TDB: You have been a powerhouse in the all-electric Formula-E series. What are your future plans?
Källenius: We won the championship this year and we’re going to have one more season, but beyond that season, we’re focusing everything on Formula One. We’re going to turn to synthetic fuels so we can run the whole race carbon neutral. I’ve been to a few Formula E races myself and enjoyed it as a racing fan, but if you would take one of those cars and go to Spa, you would maybe do a lap and a half and then it would be over. So for those who are, you know, hardcore racing fans at heart, you can’t replace (traditional racing cars with electric).
TDB: Can you talk about the role of electrification in motor sports?
Källenius: I actually had the privilege back in 2008 to develop the very first performance hybrid for Formula One. And now we are (more than) 10 years later, and you can’t win the world championship, unless you have the best performance hybrid system. And what we’re now launching in the AMG GT is the first road version of that technology. It will be on many of the AMG cars that we’re going to launch in the next two to three years. Formula One is the most sophisticated high performance Lab in the world.
TDB: This raises the subject of EV performance. It appears that one of the things drawing people to EVs is the great performance they offer.
Källenius: The great thing about an electric motor is that the torque is instantly available, and you have a lot of torque. So, at a red light, we all feel like we’re driving an AMG GT, right. You have this instant punch. Maybe you saw that we bought the UK company, Yasa, that is developing an electric motor with an absolutely phenomenal power-to-weight ratio. So there will be there will be a performance dimension beyond just being quick at the red light.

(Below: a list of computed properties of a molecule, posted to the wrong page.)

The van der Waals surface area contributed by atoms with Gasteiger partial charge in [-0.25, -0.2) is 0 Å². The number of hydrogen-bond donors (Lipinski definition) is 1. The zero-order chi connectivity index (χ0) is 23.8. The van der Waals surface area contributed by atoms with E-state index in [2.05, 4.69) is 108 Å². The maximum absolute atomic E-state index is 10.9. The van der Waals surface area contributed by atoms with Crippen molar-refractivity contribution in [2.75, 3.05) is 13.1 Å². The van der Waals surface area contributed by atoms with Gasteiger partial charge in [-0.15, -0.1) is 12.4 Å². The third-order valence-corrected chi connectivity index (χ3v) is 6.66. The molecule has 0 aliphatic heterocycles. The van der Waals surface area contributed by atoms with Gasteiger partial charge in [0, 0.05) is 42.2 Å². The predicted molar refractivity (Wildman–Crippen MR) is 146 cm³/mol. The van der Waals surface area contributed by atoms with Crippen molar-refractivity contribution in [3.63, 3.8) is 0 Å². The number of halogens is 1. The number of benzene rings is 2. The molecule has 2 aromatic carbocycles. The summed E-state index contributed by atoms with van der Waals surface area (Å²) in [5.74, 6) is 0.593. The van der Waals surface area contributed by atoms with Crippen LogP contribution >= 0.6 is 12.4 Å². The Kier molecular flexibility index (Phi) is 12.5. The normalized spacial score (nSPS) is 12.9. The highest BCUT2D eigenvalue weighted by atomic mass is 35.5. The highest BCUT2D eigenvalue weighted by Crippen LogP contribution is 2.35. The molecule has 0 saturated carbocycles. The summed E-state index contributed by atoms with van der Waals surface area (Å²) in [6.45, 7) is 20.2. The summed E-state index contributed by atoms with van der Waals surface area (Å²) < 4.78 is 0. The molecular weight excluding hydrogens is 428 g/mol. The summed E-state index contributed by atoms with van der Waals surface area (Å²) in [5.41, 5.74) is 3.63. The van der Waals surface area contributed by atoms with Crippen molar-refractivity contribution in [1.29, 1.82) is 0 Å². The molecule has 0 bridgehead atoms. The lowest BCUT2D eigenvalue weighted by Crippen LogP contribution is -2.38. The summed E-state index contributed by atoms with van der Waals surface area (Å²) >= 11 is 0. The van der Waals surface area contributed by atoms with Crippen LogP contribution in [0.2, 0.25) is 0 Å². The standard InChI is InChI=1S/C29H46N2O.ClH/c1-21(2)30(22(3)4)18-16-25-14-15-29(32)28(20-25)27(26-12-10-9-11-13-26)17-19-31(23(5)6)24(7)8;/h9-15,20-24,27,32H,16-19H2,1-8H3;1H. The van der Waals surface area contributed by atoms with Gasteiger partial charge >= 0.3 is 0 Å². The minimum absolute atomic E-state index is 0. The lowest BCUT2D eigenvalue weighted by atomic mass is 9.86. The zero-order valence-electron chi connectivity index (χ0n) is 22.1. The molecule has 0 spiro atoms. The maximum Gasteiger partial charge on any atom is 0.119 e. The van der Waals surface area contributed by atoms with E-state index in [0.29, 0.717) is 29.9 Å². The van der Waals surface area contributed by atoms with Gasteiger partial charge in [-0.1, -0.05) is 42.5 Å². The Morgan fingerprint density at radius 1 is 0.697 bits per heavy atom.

Advanced technology pros and cons
TDB: You’ve introduced the Hyperscreen in the EQS (which covers virtually the entire instrument panel with video screens). Do you think they’ll ever be a move back towards more simplification for an older demographic that can’t take advantage of most of what it can do?
Källenius: I read an article the other day in a Swedish supercar magazine and the chief editor wrote an article where he says I hate screens. Give me the knobs back, the buttons and the knobs. But I’m afraid that’s probably not going to happen. And it’s not specifically tied to the electric car and we’re not doing some different level of digitization in our combustion based vehicles and our electric vehicles, per se. We need to make (technology) more intuitive and easy to use, but we’re not going back and put 50 different knobs and buttons in the car. I just don’t see that.
TDB: Who is the most difficult person to convince (about) electrification?
Källenius: People that buy a G Wagen, an S-Class, or maybe an E … they usually are technology and innovation-minded, and also appreciate luxury aesthetics. They are naturally going to drift to whatever is the next level technology. I think there is some skepticism, but I think it will recede.
TDB: What are you going to do about recyclability of materials?
Källenius: Next to the challenge of CO2 for us, as an industry, is the circular economy, what we call resource preservation. It’s hugely important. Our vehicles, already today, are 95% recyclable. That doesn’t mean we already use 95% of the material. But we put in in our books to raise the amount for every new vehicle, and for beyond the usual candidates like steel. Recycling has to get into the polymers and other things inside the battery cells, no doubt about it.
TDB: One last question. You have the new EQS sedan, but you’ll also have an EQS SUV next year. And the same with the EQE. Won’t that create some branding confusion?
Källenius: Yeah. There are probably PhD thesis documents in marketing talking about nomenclature on the part of Mercedes. When I was in marketing and sales we said let’s clean this up once and for all, and we thought we did. Could we have done a GL QS or something like that (instead of EQS SUV)? We thought it was so obvious when you see the vehicle, you know whether you’re buying an SUV or a sedan. But maybe we didn’t succeed.